At 8:12PM, a woman at Table 5 — tall, slim, brown hair, ground zero, center-stage — stands and shrieks incomprehensible yet vulgar syllables at the man across from her. The restaurant pauses to watch. The woman launches the contents of her half-full wine glass at the man. The gentleman flinches his eyes shut and the Clos Pepe Pinot Noir 2005 splatters across his face, his tie, his collar and dinner jacket, spattering the table and floor behind him.
Under her chandelier spotlight, the woman sweeps herself up and out of the room in a huff of anger, exit stage-left, tears imminent, purse swinging, hand up to hail a cab before she’s even out the door.
The room holds its place for a moment: silent and waiting, watching, and then like a record slowly resuming speed, it revs back up to its natural rhythms and clanks and heart murmurs.
At Table 7, Lynn Marshall watched the woman and her drama with extra interest. Lynn felt disgusted. Proud, independent, assertive, an activist bettering humanity, Lynn saw herself as all of these things. Lynn wouldn’t throw wine at a man; she’d throw the bottle. Her self-assurance in that moment would appear to some as strength and to others as arrogance.
Lynn had thought about these things before. What Lynn didn’t think about in that moment were the neighborhood boys who threw rocks at her as a child, or the cousin who was raped but had been too afraid to report it to the police, or the way mom and dad always seemed to have time for everything except her or each other.
She also didn’t think of stellar grades in her Women’s Studies courses in college, or the way her activism brought out her independence and identity for the first time in her life; how her feminist professors gave her strong role models to look up to and something to believe in, something to care about, a worthy cause that she knows could make a difference in the world.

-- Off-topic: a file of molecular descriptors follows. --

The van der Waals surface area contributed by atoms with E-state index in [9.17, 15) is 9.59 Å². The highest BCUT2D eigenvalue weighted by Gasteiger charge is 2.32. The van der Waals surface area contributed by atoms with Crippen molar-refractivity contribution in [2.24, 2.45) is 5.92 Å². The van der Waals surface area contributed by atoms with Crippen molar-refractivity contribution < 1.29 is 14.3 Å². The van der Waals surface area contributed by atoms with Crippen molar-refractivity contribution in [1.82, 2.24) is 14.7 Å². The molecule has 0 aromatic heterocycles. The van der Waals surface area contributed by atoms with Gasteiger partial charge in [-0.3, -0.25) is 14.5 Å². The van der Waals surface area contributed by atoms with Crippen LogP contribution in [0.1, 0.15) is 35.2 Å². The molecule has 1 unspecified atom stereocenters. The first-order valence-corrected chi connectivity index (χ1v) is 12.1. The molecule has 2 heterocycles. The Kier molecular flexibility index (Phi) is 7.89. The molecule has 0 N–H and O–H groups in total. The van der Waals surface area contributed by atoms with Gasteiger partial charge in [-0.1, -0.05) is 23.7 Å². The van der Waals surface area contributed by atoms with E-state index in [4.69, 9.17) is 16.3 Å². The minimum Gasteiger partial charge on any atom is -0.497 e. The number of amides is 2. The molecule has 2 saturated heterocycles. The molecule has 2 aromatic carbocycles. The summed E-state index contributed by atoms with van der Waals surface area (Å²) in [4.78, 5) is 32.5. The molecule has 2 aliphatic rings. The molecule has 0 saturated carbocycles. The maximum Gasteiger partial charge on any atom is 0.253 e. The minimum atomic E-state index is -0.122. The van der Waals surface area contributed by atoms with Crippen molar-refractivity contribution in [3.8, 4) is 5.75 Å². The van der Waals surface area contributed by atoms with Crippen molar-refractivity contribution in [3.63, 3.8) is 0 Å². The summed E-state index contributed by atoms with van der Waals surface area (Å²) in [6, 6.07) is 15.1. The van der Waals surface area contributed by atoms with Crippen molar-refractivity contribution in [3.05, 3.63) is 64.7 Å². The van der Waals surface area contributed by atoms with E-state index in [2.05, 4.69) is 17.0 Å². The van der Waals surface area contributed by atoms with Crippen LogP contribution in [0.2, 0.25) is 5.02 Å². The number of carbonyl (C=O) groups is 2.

She didn’t think of the rape statistics or the theories on gender socialization or the patriarchy or the objectification of beauty or her apparent inability to feel much intimacy in her relationships anymore, man or woman. Instead, all she thought was, “Well, yet another asshole is in our midst,” and said as much to her friend across the table. The statement spoke all of these things so she didn’t have to.
At Table 11, the woman’s yelp almost made John Woodwin drop his neatly pasta’d fork onto his lap. John’s reaction to this unexpected jolt was the same reaction he had to most stressful events in his life: indignation.
When the woman threw the wine, John didn’t think of the wife who had divorced him for a guy who made half as much money. He didn’t think about the high school girlfriend who left him in an eerily similar fashion either, without calling him or even notifying him directly. Even if he wanted to, he wouldn’t have been able to think about the way he poured himself into his work — code, systems, logic — because it was the only thing in his life he felt he could control and predict.
He didn’t think of the way his mother babied him and over-protected him, gave him everything yet smothered him, reinforcing for him again and again that isolation and loneliness are best found in the arms of a woman. That love is equal to a lack of independence.
His eyes did the thinking for him, as did the tingly sensation in his pants as he watched her ass bob up and down through her strong, angry gait out the door. “Women are so irrational. Entitled bitch, she probably deserved whatever happened to her.”
Marge and Bob Roland, an elderly couple, sat at Table 3. When the woman screamed, Marge’s body swiveled the full 180 degrees in her chair, like a cat caught off guard. Marge was attracted to drama of any sort these days. And she knew this. She also knew that little ever seemed to happen in her life anymore. What she didn’t know is what happened in the restaurant that night. “Ohhhhh my, what happened?” she said in an exaggerated tone.